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Marketplace Morning Report

Thanksgiving doesn’t have to cost so much

Tony Wagner Nov 20, 2018
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A customer looks over turkeys for sale at Costco, 2004. 
PAUL J.RICHARDS/AFP/Getty Images

If you’re one of the tens of millions of people planning to go shopping this weekend, Thanksgiving might seem like another big-ticket line item on your bloated holiday budget. How many bottles of wine per person?

But the American Farm Bureau Federation’s annual Thanksgiving survey sets a different kind of dinner table. This dinner is a little more humble. It’s alcohol-free, and cheaper than it’s been in years. It’s useful perspective on what a feast can be for families around the country.

According the Farm Bureau, the average cost of a Thanksgiving dinner for 10 is $48.90, less than $5 per person and down slightly from last year. That’s the average bill from 166 shoppers spread across 37 states, reporting the best deals they can find from a list that hasn’t changed since 1986.

The total’s been down for several years now, thanks to low turkey prices, and when you adjust for inflation it’s stayed relatively flat. Here’s the full shopping list, with this year’s average prices.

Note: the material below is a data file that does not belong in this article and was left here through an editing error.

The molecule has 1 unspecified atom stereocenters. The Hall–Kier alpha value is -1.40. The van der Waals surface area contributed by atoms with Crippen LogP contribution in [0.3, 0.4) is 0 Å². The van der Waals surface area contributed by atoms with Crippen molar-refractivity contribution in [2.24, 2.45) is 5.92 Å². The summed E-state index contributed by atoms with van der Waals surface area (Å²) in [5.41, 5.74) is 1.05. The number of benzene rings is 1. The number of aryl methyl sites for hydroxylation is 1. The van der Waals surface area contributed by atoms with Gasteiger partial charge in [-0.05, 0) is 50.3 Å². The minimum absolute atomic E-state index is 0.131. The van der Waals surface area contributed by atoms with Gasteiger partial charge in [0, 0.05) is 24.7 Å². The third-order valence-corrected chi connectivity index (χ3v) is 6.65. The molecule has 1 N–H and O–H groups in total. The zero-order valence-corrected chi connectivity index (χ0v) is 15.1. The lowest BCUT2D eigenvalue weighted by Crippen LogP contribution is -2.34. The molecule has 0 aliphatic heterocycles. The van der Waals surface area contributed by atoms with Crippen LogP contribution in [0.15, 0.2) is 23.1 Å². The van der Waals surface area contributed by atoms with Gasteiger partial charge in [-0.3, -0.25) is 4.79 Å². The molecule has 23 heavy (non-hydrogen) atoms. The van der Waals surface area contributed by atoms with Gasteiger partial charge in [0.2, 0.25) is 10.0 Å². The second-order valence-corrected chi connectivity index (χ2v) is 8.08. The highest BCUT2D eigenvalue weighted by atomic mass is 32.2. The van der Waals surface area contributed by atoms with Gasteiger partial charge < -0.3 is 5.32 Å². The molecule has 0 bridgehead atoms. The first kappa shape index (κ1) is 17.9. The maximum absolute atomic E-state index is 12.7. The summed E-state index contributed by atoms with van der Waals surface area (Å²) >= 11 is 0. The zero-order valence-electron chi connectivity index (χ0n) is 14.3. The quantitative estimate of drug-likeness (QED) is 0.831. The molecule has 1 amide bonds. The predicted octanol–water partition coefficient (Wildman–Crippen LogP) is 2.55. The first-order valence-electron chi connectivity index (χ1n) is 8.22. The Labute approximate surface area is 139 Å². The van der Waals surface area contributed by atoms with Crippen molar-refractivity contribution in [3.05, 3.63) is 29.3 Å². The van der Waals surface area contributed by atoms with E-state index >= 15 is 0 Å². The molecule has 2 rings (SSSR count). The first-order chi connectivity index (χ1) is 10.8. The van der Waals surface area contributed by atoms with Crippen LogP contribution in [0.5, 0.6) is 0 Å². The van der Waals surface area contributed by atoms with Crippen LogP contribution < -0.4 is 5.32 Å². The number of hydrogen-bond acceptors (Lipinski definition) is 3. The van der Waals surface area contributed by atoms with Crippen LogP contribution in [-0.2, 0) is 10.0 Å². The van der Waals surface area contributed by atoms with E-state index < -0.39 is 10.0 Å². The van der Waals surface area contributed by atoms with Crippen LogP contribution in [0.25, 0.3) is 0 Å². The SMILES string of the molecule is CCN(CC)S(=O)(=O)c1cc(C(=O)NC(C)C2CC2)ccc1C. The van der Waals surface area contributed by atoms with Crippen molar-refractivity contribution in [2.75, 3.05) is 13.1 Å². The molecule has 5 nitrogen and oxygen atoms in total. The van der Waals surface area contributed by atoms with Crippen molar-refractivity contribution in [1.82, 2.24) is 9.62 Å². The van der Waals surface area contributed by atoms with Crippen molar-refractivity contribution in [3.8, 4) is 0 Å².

• 16-pound turkey: $21.71

  • 14-ounce package of stuffing: $2.87

  • 3 pounds of sweet potatoes $3.39

  • A dozen rolls: $2.25

  • 12-ounces of fresh cranberries: $2.65

  • 1 pound of green peas: $1.47

  • 1 gallon of milk: $2.92

  • 2 9-inch pie crusts: $2.47

  • 30-ounce can of pumpkin pie mix: $3.33

  • Half a pint of whipping cream: $2.08

  • 1 pound veggie tray: $.75

  • Coffee and other miscellaneous ingredients (butter, evaporated milk, onion, eggs, sugar, flour): $3.01

“Shoppers with an eye for bargains in all areas of the country should be able to purchase individual menu items at prices comparable to the Farm Bureau survey averages,” the organization says.

CNBC put that to the test around New York City, where one would expect prices to be higher. But a reporter was able to get everything for a feast at around $100 at Whole Foods and $45 at Walmart, albeit from a different, arguably more modern list.

Of course, everyone’s feast looks different, and other informal surveys point to a much more expensive holiday. The Marketplace listeners who responded to our poll pegged the cost at several times higher than the Farm Bureau average.

LendEDU started administering a Thanksgiving survey last year, and found the average American will spend $175.65 this year, up about $10 from last year and including other expenses like travel.

In its survey of people hosting Thanksgiving dinner, LendingTree found the average feast feeds 11 guests, and hosts spend $251 on food and another $83 on dishes, decorations and other supplies.

That survey also asked respondents how much work they were missing. Those who took time off sacrificed some $587 in wages, on average. More than a quarter of hosts said Thanksgiving was a financial strain, but 76 percent of hosts also said they loved doing it.

Is there any better lesson for the holidays? Whether you’re serving an organic heirloom bird or a frozen Butterball, it’s important to weigh your emotional cost too. 

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